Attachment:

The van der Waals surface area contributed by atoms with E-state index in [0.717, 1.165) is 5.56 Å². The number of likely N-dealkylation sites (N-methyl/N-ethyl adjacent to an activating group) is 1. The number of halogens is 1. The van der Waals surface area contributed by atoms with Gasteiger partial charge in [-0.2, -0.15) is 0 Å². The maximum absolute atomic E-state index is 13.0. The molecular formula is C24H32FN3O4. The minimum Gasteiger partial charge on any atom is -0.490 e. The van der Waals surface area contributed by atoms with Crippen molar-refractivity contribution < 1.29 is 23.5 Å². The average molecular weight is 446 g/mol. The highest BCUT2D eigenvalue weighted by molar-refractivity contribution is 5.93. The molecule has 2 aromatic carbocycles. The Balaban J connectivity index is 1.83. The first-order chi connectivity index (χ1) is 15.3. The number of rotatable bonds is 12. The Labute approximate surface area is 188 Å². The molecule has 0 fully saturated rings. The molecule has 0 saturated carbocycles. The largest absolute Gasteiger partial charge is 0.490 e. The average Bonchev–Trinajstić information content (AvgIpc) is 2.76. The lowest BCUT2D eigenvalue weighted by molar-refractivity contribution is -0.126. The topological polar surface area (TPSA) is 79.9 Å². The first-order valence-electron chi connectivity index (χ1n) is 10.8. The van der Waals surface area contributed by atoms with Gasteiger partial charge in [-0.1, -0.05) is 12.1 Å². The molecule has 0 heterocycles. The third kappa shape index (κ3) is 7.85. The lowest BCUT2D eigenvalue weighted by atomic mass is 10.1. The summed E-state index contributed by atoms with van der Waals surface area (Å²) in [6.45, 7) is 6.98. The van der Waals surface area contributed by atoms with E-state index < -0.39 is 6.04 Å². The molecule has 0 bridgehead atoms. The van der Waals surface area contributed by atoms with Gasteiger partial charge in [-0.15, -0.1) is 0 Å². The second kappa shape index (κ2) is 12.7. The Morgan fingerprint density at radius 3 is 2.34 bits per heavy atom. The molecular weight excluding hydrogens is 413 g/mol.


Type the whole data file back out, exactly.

The van der Waals surface area contributed by atoms with E-state index in [0.717, 1.165) is 5.56 Å². The number of likely N-dealkylation sites (N-methyl/N-ethyl adjacent to an activating group) is 1. The number of halogens is 1. The van der Waals surface area contributed by atoms with Gasteiger partial charge in [-0.2, -0.15) is 0 Å². The maximum absolute atomic E-state index is 13.0. The molecular formula is C24H32FN3O4. The minimum Gasteiger partial charge on any atom is -0.490 e. The van der Waals surface area contributed by atoms with Crippen molar-refractivity contribution < 1.29 is 23.5 Å². The average molecular weight is 446 g/mol. The highest BCUT2D eigenvalue weighted by molar-refractivity contribution is 5.93. The molecule has 2 aromatic carbocycles. The Balaban J connectivity index is 1.83. The first-order chi connectivity index (χ1) is 15.3. The number of rotatable bonds is 12. The Labute approximate surface area is 188 Å². The molecule has 0 fully saturated rings. The molecule has 0 saturated carbocycles. The largest absolute Gasteiger partial charge is 0.490 e. The average Bonchev–Trinajstić information content (AvgIpc) is 2.76. The lowest BCUT2D eigenvalue weighted by molar-refractivity contribution is -0.126. The topological polar surface area (TPSA) is 79.9 Å². The first-order valence-electron chi connectivity index (χ1n) is 10.8. The van der Waals surface area contributed by atoms with Gasteiger partial charge in [-0.1, -0.05) is 12.1 Å². The molecule has 0 heterocycles. The third kappa shape index (κ3) is 7.85. The lowest BCUT2D eigenvalue weighted by atomic mass is 10.1. The summed E-state index contributed by atoms with van der Waals surface area (Å²) in [6.45, 7) is 6.98. The van der Waals surface area contributed by atoms with E-state index < -0.39 is 6.04 Å². The molecule has 0 bridgehead atoms. The van der Waals surface area contributed by atoms with Gasteiger partial charge in [-0.15, -0.1) is 0 Å². The second kappa shape index (κ2) is 12.7. The Morgan fingerprint density at radius 3 is 2.34 bits per heavy atom. The molecular weight excluding hydrogens is 413 g/mol.